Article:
Are Internet infrastructure exits interconnected?

Contact: Ben Kolada

Providing further proof that it’s a tough time to be on the market, much less come to market, GI Partners has opted to sell its Telx investment rather than battle through an IPO. The company’s sale to ABRY Partners and Berkshire Partners closes the books (at least for now) on a proposed public offering that Telx initially filed back in March 2010. And we wouldn’t be surprised if Telx’s sale caused other IPO candidates in the industry to rethink their entry onto the public stage as well.

Terms weren’t disclosed, but we understand that Telx caught a fairly high valuation that would have provided a more immediate – and lucrative – return than an IPO. Although the Internet infrastructure industry showed resilience throughout the recession, consistently growing revenue, that hasn’t always been the case when it comes to the public markets. Chinese datacenter operator 21Vianet Group, for example, closed its first trading day on the Nasdaq with a market cap of $1bn. However, since then its shares have lost 40% of their value. (We note, however, that the success of 21Vianet’s IPO was due in part to success from other Chinese IPOs, as well as buyout speculation in the industry.)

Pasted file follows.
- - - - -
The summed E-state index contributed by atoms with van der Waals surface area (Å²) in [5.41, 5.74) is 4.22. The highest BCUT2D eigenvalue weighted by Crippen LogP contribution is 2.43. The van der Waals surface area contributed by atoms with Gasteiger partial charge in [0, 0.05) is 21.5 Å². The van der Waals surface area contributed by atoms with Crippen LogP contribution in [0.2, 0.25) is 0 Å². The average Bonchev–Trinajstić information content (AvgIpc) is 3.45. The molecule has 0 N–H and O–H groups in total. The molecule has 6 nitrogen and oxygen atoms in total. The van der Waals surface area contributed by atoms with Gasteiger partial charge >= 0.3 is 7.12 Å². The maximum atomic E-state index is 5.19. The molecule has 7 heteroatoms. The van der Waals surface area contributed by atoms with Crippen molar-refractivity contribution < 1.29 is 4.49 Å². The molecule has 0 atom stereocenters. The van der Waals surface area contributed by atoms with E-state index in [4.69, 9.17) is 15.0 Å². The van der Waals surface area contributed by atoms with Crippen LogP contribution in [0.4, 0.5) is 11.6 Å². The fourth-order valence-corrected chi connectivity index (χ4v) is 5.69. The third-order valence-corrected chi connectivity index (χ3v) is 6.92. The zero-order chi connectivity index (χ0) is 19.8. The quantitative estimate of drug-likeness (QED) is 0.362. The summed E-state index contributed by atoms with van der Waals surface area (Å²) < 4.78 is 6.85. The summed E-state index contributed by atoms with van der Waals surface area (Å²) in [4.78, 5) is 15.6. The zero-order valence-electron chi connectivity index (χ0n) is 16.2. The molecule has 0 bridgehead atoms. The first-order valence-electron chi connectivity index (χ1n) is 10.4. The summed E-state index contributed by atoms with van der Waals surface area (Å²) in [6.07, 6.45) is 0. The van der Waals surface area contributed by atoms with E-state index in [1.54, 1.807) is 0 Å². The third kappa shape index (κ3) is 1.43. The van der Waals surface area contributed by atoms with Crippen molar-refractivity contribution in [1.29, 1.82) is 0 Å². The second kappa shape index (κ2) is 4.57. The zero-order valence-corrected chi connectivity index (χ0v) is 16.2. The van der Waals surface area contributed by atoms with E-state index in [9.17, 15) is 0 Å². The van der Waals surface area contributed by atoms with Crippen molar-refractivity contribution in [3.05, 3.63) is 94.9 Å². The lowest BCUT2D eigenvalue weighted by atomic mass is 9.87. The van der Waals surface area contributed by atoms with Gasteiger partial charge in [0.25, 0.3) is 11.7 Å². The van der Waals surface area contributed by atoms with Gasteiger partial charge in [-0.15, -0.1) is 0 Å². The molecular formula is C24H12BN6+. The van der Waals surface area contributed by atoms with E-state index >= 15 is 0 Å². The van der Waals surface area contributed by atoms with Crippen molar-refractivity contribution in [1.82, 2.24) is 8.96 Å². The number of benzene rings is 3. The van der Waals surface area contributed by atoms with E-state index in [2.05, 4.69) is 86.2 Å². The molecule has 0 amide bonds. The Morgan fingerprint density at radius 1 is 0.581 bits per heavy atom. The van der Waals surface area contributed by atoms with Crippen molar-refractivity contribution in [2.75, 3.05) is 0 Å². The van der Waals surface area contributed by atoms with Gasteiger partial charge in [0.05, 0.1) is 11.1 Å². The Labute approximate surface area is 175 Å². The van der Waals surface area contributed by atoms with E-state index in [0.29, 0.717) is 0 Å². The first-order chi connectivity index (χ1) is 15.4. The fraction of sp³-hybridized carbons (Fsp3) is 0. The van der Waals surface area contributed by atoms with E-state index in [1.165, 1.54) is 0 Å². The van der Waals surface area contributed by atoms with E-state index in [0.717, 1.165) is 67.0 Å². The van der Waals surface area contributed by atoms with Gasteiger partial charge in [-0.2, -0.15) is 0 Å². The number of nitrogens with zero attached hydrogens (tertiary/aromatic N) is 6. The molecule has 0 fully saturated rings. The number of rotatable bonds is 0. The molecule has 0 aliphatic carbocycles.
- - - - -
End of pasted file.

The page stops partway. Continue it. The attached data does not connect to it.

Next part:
Just as the Internet infrastructure market focuses on interconnection, we suspect that its participants’ exits are also interconnected. We feel that Telx’s recent sale to ABRY Partners and Berkshire Partners could cause the industry’s other IPO candidates to pause before hitting the public markets. Our colleagues at Tier1 Research maintain a list of the Internet infrastructure industry’s potential IPO candidates. Although speculation surrounds such fast-growing firms as SoftLayer Technologies, Peak 10, Zimory and Next Generation Data, an IPO for these players may be pushed to the back burner, at least for the foreseeable future.